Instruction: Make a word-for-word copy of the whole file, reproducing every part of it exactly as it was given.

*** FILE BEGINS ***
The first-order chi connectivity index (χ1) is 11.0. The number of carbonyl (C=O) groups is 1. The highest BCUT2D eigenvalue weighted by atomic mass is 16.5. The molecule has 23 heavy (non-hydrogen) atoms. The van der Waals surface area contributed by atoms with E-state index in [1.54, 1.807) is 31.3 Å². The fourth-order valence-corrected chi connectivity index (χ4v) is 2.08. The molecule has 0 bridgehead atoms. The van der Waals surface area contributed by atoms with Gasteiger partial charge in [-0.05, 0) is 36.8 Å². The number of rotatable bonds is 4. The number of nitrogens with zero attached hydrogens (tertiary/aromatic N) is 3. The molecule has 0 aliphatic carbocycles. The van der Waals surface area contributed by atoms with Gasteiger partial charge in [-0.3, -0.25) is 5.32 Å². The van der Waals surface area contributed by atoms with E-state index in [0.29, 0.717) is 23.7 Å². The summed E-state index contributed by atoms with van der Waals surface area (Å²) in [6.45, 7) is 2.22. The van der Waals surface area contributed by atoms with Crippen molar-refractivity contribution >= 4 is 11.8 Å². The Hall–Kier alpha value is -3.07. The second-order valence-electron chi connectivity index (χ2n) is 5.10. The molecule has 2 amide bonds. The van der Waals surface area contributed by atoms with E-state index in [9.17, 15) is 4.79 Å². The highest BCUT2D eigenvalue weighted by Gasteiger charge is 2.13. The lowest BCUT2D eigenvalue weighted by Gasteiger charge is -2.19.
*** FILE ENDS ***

The first-order chi connectivity index (χ1) is 11.0. The number of carbonyl (C=O) groups is 1. The highest BCUT2D eigenvalue weighted by atomic mass is 16.5. The molecule has 23 heavy (non-hydrogen) atoms. The van der Waals surface area contributed by atoms with E-state index in [1.54, 1.807) is 31.3 Å². The fourth-order valence-corrected chi connectivity index (χ4v) is 2.08. The molecule has 0 bridgehead atoms. The van der Waals surface area contributed by atoms with Gasteiger partial charge in [-0.05, 0) is 36.8 Å². The number of rotatable bonds is 4. The number of nitrogens with zero attached hydrogens (tertiary/aromatic N) is 3. The molecule has 0 aliphatic carbocycles. The van der Waals surface area contributed by atoms with Gasteiger partial charge in [-0.3, -0.25) is 5.32 Å². The van der Waals surface area contributed by atoms with E-state index in [0.29, 0.717) is 23.7 Å². The summed E-state index contributed by atoms with van der Waals surface area (Å²) in [6.45, 7) is 2.22. The van der Waals surface area contributed by atoms with Crippen molar-refractivity contribution >= 4 is 11.8 Å². The Hall–Kier alpha value is -3.07. The second-order valence-electron chi connectivity index (χ2n) is 5.10. The molecule has 2 amide bonds. The van der Waals surface area contributed by atoms with E-state index in [9.17, 15) is 4.79 Å². The highest BCUT2D eigenvalue weighted by Gasteiger charge is 2.13. The lowest BCUT2D eigenvalue weighted by Gasteiger charge is -2.19.